The Utah legislature’s Districting Committee settled on boundaries for a 4th seat in the U.S. House of Representatives, on November 29. The Utah Districting Committee is composed of 5 State Senators and 7 Representatives. It exists solely for the task of dividing up the state from 3 U.S. House districts, to 4 districts. The Utah
The post made earlier on November 30 discusses U.S. Supreme Court involvement with ballot access cases, or with cases that have ballot access implications. But there are several other interesting election law cases pending before the U.S. Supreme Court. The Initiative & Referendum Institute is hoping to persuade the U.S. Supreme Court to hear its
During August and September 2006, five ballot-access-related cases were decided by US Courts of Appeals, and one was decided by a State Supreme Court. Since the losing side is permitted to ask for U.S. Supreme Court review, three months after the lower court decision, now is the time when the three months is running out.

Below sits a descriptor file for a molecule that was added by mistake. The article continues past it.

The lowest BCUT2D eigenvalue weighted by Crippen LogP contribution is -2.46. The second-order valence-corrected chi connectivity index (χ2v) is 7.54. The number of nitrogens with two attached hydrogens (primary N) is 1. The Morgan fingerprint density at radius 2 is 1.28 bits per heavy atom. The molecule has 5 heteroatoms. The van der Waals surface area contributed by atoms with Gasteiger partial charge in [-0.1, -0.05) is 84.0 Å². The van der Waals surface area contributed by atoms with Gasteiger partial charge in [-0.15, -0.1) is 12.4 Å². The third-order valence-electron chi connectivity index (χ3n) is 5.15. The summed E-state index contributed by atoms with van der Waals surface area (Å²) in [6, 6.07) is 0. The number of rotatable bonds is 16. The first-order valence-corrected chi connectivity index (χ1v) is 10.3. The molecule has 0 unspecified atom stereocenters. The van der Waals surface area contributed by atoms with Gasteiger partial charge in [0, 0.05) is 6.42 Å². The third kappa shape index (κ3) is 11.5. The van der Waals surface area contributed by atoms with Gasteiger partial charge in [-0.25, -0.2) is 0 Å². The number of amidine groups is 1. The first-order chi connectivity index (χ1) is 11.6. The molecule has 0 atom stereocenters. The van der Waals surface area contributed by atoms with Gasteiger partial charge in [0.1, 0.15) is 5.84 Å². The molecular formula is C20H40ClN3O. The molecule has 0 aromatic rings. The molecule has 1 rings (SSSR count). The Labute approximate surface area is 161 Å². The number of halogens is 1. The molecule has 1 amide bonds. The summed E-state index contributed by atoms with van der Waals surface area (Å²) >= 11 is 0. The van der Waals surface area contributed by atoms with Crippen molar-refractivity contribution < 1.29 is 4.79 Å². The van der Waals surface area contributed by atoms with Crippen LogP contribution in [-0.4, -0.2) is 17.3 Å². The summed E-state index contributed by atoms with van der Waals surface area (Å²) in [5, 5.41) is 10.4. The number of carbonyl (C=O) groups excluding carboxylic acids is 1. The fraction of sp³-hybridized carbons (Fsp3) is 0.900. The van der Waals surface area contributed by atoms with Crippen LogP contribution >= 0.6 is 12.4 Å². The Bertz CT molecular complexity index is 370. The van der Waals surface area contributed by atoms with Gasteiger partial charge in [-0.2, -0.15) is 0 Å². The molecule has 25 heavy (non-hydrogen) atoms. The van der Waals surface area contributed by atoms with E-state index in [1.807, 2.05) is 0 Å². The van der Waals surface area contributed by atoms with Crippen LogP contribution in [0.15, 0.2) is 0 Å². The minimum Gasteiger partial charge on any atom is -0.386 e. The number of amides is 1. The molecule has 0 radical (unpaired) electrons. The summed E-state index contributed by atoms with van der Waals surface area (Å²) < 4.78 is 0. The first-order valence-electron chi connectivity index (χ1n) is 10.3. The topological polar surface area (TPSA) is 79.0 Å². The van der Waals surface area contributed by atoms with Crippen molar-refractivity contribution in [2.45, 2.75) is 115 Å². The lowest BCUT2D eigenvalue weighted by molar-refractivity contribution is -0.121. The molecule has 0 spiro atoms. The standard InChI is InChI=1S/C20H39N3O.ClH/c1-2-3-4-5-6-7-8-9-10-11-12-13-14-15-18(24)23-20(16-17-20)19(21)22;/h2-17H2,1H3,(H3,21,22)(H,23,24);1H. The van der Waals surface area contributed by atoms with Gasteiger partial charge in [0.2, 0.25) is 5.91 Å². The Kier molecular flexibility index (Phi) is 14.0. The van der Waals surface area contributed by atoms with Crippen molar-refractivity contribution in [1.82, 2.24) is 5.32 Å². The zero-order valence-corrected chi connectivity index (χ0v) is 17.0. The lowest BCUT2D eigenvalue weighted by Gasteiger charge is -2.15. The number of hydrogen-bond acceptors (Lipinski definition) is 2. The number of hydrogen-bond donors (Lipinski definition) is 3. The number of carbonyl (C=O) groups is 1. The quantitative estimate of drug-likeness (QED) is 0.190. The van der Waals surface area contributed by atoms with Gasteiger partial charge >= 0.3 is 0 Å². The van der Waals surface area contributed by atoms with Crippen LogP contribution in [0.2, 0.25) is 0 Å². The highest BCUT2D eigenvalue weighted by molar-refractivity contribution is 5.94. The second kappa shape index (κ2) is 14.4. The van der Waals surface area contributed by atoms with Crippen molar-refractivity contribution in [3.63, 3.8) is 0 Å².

Only in the last year has Kentucky been keeping a tally of how many voters are registered as members of minor parties. Furthermore, when Kentucky started tallying this information, it excluded the voters who had always been registered in minor parties, and only started counting people who had registered in them after the policy started.
On December 14, the Pennsylvania Commonwealth Court will hold a hearing at 1:30 pm. The issue is whether Green Party candidate Carl Romanelli (who had tried to get on the ballot for U.S. Senate) should be required to pay almost $90,000 in court costs. In Pennsylvania, uniquely among the 50 states, when a candidate’s petition
On November 27, Canada held a special election to fill a vacant seat in Parliament. For the first time, a Green Party nominee placed second, outpolling two parties that regularly elect members to the Canadian Parliament. The election was in London-North-Centre, Ontario Province. The district has a large student population. The University of Western Ontario